Cash Pooling – What to look out for
Cash pooling refers to the needs-based distribution of liquid funds within a group. Surplus cash of solvent group companies is bundled into a central “pool” (an operating company) and then distributed to the group companies in need of liquidity. The aim is to enable flexible liquidity balancing between the individual companies in the cash pool, in order to ensure the short- to medium-term solvency of all group companies.
New Ruling of the Austrian Supreme Court
In a very recent decision, the Austrian Supreme Court (2.5.2019, 17 Ob 5/19p) has reviewed a customary cash pooling agreement against the background of the prohibition of the return of contributions. The Supreme Court has stated that the assumption of a default risk by an individual group company is particularly critical because the individual pool participants use their credit balances to secure virtually the entire balance of the pool (i.e. the liabilities of all participants).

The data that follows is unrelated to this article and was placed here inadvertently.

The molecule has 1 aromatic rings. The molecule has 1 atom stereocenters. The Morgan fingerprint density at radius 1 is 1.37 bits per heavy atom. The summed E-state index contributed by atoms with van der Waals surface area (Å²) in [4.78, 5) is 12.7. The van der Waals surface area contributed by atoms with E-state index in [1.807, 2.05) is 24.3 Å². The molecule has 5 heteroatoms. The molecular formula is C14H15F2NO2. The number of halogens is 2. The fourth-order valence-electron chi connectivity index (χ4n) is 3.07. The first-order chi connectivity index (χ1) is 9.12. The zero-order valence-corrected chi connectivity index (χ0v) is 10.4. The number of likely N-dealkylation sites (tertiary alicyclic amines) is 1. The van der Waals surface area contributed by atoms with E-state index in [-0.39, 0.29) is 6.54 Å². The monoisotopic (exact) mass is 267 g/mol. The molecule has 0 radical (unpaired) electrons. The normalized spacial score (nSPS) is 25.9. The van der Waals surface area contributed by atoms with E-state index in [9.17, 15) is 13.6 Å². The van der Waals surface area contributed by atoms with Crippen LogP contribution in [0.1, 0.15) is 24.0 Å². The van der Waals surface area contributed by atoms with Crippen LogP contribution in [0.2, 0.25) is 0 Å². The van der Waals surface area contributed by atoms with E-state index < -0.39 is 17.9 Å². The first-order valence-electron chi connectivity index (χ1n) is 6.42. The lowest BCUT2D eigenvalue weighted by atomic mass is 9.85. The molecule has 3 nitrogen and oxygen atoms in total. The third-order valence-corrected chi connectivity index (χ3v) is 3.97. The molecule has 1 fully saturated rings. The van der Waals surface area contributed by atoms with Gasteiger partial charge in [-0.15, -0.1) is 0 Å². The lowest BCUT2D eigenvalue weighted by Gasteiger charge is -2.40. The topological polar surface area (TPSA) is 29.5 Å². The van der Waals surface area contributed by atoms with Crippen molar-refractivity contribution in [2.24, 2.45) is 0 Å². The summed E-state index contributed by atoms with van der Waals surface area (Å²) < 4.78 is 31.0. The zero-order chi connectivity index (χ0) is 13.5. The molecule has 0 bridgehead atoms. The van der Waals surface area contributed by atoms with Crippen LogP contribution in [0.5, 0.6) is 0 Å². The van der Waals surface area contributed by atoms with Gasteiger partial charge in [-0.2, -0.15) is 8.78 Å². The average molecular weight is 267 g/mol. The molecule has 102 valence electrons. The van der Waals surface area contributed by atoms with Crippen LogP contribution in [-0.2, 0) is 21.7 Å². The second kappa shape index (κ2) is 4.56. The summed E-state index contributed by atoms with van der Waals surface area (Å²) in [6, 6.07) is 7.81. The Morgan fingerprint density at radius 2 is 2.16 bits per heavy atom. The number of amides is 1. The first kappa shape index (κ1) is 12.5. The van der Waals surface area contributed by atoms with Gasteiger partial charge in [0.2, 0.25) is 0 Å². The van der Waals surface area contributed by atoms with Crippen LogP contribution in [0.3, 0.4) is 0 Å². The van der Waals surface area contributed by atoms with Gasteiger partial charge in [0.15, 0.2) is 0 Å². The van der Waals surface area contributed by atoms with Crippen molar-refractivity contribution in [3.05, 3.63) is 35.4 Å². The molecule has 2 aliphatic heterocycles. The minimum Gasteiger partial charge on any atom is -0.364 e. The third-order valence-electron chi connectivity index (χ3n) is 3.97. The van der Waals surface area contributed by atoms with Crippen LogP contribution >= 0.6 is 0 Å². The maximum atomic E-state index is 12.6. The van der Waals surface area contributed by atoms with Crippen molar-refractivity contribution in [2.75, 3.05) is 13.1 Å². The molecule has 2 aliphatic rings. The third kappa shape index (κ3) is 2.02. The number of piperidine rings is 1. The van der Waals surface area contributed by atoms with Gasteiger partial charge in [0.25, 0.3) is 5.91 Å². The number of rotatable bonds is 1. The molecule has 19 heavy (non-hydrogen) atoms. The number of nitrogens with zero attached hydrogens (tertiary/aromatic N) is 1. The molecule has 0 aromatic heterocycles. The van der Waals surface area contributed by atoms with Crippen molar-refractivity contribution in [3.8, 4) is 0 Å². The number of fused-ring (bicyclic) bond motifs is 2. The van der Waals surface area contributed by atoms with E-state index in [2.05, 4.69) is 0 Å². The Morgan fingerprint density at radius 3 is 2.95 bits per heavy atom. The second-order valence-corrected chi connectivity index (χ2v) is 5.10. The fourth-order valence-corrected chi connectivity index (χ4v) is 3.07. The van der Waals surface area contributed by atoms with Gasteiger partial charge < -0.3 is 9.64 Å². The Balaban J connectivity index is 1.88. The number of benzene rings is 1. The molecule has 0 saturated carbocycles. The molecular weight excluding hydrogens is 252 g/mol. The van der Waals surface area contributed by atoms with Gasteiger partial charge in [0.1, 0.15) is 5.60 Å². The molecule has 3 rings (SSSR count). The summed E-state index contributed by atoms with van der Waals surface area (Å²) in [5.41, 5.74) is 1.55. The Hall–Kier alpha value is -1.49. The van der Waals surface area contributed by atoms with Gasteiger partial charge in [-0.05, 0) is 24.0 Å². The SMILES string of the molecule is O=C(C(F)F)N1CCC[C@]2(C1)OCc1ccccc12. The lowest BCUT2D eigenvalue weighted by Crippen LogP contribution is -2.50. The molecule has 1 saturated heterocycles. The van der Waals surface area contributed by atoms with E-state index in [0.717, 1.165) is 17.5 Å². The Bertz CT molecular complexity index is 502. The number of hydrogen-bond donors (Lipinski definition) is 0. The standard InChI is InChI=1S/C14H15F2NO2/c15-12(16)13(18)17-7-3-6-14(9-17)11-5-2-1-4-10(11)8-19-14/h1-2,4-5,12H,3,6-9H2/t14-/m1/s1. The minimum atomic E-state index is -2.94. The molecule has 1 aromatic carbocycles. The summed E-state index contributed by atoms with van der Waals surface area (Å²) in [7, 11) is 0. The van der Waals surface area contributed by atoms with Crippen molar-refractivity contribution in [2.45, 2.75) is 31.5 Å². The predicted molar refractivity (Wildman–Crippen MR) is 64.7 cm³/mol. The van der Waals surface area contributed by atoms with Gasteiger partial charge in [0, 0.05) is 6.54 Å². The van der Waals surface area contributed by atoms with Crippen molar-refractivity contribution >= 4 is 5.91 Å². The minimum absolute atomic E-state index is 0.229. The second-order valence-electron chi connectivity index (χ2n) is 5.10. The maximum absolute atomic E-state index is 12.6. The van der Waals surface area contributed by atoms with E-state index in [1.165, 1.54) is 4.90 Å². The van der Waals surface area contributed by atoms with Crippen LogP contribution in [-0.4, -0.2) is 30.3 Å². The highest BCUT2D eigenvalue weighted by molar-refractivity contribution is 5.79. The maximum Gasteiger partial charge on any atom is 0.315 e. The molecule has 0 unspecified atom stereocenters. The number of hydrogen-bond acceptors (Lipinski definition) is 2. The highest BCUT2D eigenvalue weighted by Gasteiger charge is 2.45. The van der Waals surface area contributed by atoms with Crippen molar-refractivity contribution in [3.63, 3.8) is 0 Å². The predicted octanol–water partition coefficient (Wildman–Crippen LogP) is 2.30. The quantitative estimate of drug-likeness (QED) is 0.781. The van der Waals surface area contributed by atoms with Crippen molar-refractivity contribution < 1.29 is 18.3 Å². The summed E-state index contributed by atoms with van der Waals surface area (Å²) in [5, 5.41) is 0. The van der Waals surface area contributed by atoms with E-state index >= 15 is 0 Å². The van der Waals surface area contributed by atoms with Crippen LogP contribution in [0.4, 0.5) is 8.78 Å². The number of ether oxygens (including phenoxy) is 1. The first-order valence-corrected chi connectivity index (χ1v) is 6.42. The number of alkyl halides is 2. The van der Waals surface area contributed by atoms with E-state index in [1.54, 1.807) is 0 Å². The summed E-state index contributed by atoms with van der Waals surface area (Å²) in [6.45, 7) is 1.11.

What to Do?
In order to comply with capital maintenance rules (and to avoid directors’ liability), the cash pooling agreement should therefore also regulate the content of liquidity flows between the pool companies. For example, it is advisable to specify the credit lines granted to the pool companies by the operating company. This can prevent a pool company from continuously withdrawing or adding liquidity from/to the cash pool. Another sensible idea could be to agree on a credit line for the operating company itself. It is advisable to include specific notice periods in the framework agreement. For example, the participation of a group company in the cash pool ends automatically if insolvency proceedings are opened against its assets or the company leaves the group.
Do you have questions? The BTP expert team will be happy to advise you on the legal requirements relating to cash pooling and the framework agreements.